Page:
Everywhere she goes people stare at her. Some have even walked up to her to ask if she’s blind, but Zanele Dlamini doesn’t let the curiosity of strangers get her down. Instead, she’s celebrating her diversity. “We’re like everyone else – we just have different features,” she says.
Zanele was born with blepharophimosis, ptosis and epicanthus inversus syndrome (BPES), a rare genetic disorder that affects the eyelids and can cause infertility in women.
Those who have BPES typically have narrow eyes, droopy eyelids, an upward fold of skin of the inner lower eyelids and widely set eyes. The condition has resulted in poor vision for Zanele from Bushbuckridge in Mpumalanga, who wears prescription glasses to see.
“When I was younger, I would tilt my head backwards so I could see,” she says. “It took me two weeks to open my eyes after I was born.”
Zanele and her three siblings inherited the condition from their father, Doitie Mokgope.
Growing up she was mercilessly bullied because of her condition. “From the time I was young I was told I don’t have the ideal features. I don’t know if society has painted a picture of what beauty is, but I was told I was ugly,” Zanele tells YOU.
At school, her classmates teased and taunted Zanele, who was forced to sit in the front of the class because of her poor eyesight. Her teachers were more understanding and would read out what was written on the board so she could follow the lessons.
Zanele was too afraid to tell anyone she was being bullied because she feared she’d be moved from a mainstream school to a school for children with special needs.
Things began to change once she started university. Zanele, a bright student, enrolled at a university in Johannesburg. By then, her dad had taken her to an optometrist for spectacles and she felt more confident on campus.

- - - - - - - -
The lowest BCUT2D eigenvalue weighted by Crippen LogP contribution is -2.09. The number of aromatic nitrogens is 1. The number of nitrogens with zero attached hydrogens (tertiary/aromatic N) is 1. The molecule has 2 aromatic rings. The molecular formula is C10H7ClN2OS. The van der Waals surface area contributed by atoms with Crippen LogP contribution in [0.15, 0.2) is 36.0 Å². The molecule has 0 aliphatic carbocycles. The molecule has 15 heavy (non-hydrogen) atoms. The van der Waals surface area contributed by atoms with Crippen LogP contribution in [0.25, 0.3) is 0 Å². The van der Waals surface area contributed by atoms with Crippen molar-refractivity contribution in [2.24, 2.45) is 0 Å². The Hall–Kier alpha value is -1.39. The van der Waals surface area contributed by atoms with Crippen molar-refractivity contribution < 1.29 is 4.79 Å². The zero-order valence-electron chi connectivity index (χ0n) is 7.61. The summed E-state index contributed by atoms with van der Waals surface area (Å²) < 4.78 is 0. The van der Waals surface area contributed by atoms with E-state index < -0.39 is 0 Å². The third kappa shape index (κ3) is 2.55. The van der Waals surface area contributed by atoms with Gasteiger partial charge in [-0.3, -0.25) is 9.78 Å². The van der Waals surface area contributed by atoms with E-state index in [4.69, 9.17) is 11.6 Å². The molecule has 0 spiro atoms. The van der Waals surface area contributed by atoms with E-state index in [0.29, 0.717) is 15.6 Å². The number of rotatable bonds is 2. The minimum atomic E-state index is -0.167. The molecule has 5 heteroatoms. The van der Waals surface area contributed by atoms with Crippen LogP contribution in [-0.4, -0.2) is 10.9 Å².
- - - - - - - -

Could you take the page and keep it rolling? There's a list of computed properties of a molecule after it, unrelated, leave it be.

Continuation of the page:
Zanele quickly started making friends at varsity. “I was doing electrical engineering and wouldn’t be there if I hadn’t passed maths and science well, so my classmates were more accepting.”
Still, others weren’t as understanding. Because of Zanele’s droopy lids, her classmates and lecturers would often assume she was napping in class. “One of the lecturers once threw a duster at me because he thought I was sleeping. People laughed and I felt so embarrassed,” she recalls. “Another time a lecturer made an example of something not ideal, not complimentary. He pointed at me and everyone laughed.”
Zanele expected to live a life of isolation, but that all changed when she met her husband, Skumbuzo. The couple have been together for 13 years and married for two years. When they got married, they knew they wanted to start a family, but Zanele and Skumbuzo battled to conceive.
Three years ago, the couple tried IVF but it was unsuccessful. Zanele spent months on the internet trying to learn why she was unable to conceive. This is when she stumbled upon her condition.
“It was the first time in my life where I saw images of people who had the same eyes as me,” Zanele says. “I was so happy. Instead of crying, I felt relief.”
After years of not knowing, she finally had a name for her condition. Though Zanele did not get the diagnosis confirmed by her doctor, her research has led her to believe she has type 1 and 2 BPES, which not only affects the eyelids but also involves premature ovarian insufficiency (POI), which occurs when the ovaries stop functioning normally before age 40. When this happens, your ovaries don't produce normal amounts of the oestrogen hormone, which can lead to infertility.
At 34, Zanele is considered too old for treatment, which includes eye surgery and hormone-replacement therapy. This is typically done when the sufferer is still a child.
Zanele and Skumbuzo (35) haven’t given up on having a child one day. For now, she’s relishing in the connections she’s made online with other people who also have BPES. The one thing she’s learnt from her research and support group, she says, is there needs to be more awareness on BPES.
“It’s funny how kids are born in hospitals with this condition, yet doctors know little about it,” she says. Zanele is sharing her story in the hopes it will educate and inform people about BPES.
EXTRA SOURCES: HEALTHLINE.COM, MAYOCLINIC, NCBI.NLM.NIH.GOV, MEDLINEPLUS.GOV AND RAREDISEASES.INFO.NIH.GOV